Wednesday, August 27, 2008

Romania: Pensions in Third Gear

Oxford Business Group Latest Briefing

For players in the Romanian insurance sector, this year's first six months have been characterised by a fierce battle for market share in the arena of private pensions. The main scuffle took place in attracting clients for the mandatory pensions - the so-called second pillar system -and is now moving into the offerings of voluntary "third pillar" pension plans.

The sales window for second pillar subscriptions lasted from September 2007 until mid-January. A total of over 4.1m Romanian workers aged between 18 and 35 either registered or were assigned to one of 18 licensed pension funds. The deadline for first contributions was May 20. Four players threw in the towel before the deadline, citing marginal subscription rates, leaving only 14 players in the market after various adjustments due to a high number of void contracts - 21.5% of all agreements signed - as well aas delays in corporate contributions. Here is the ranking of the top five players in terms of client numbers:

ING's Fond de Pensii - the Romanian arm of the financial conglomerate ING - led the pack with 33.16%, followed by the German-Romanian partnership Allianz-Tiriac Asigurari with 25.63%. In third place came domestic player Generali Fond de Pensii with 9.40%, closely followed by the local arm of British-based insurance multinational Aviva (Aviva Fond de Pensii) with 7.37%. The fifth spot was taken up by Eureko Group's domestic arm, Interamerican Romania, capturing 6.36%. The rest of the market is divided between nine more players, of which four hold market shares under 1%. Industry insiders expect these, and possibly a fifth player holding 1.53%, will be taken over by the end of the year.

Frans van der Ent, CEO of Interamerican Romania, told OBG, "with the main five players owning over 80% of the market and low transfers expected due to the nature of pensions and procedure, the second pillar market is now focused on consolidation." Van der Ent estimates a growth rate of 120,000 to 150,000 participants per year, but as he said, "the challenge is to find these people and then to justify the acquisition cost due to new commission charged by sales agents and brokers."

For many players, the focus has now shifted to third pillar products. Companies who have been predominantly looking at securing ground in the second pillar sector are now looking to expand their base into voluntary pension plans. Among the contenders are dominant pension companies ING, Allianz-Tiriac and Aviva, who launched products as early as last year and are now boosting their sales and broker networks to secure market share. In mid-July, Interamerican applied to license two optional pension schemes with intentions to enter the market within a matter of weeks.

Industry insiders foresee good prospects for various other banks, such as Romanian Commercial Bank (BCR) and French-controlled Romanian bank BRD, who are also looking to get a share of the third pillar market. It is thought the banks are in a good position to cut acquisition costs as they can avoid pricey broker fees by directly targeting the clients who fit third pillar profile: young, wealthy individuals who can afford to put away extra money. Furthermore, as the insiders claim, they have the relationships in place, which gives them a head start to win customers.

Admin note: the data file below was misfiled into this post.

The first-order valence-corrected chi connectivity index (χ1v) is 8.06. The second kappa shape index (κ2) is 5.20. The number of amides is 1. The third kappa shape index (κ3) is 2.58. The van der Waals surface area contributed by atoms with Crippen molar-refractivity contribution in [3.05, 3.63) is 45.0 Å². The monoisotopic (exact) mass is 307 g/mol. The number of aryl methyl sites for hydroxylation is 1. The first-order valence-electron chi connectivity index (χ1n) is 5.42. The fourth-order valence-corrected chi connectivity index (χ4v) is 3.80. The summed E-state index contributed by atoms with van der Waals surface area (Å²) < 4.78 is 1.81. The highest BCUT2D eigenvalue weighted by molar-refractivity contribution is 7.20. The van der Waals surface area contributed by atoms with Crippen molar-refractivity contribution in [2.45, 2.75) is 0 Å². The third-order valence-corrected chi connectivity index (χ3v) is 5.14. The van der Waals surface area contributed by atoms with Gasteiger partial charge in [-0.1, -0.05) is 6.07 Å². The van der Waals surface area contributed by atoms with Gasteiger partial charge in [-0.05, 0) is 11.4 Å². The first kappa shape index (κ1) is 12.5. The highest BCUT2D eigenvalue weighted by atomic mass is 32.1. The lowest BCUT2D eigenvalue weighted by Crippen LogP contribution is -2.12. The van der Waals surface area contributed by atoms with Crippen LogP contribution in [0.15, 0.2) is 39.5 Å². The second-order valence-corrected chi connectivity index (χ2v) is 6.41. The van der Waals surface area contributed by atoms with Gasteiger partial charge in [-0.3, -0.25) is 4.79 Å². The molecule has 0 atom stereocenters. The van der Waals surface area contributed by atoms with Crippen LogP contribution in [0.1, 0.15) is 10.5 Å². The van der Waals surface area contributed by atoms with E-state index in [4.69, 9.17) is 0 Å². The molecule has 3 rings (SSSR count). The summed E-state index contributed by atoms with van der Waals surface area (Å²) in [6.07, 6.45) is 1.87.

As the third pillar market is not campaign-based, the fight for market share will not be as heated as for the second pillar. Van der Ent estimates that this market will take four to five years to mature, giving players time to develop a strategy for entering the market. Furthermore the potential client base is a lot lower. Industry experts anticipate a total of 1.5m potential participants, one third of the second pillar market.

Currently, there are just below 100,000 contracts signed in the third pillar market, allowing room for huge growth. This is particularly the case in the corporate sector, as employers will quickly see the value in providing competitive compensation plans in Romania's undersupplied labour market.

The next challenge is the destination of contributions that already exist. Market analysts have long predicted that pension funds will have problems realising the projected returns on premiums as the capital market offers few investment options. Other, more optimistic, analysts see the capital generated by pensions as a trigger for development of capital investments. The national bank of Romania recently told local media that "private pension funds will change the financial landscape of Romania, and accelerate the development of the equity and bond markets."

Many are waiting for the government to take a leading role by issuing government stocks and bonds. So far there has been plenty of talk from the ministry of economy and finance, among others, of a listing of 26 state-shares expected by August 4, but for now nothing has materialised. While optimists remain hopeful of listings in the wake of upcoming general elections, third pillar clients and administrators are keeping their fingers crossed.

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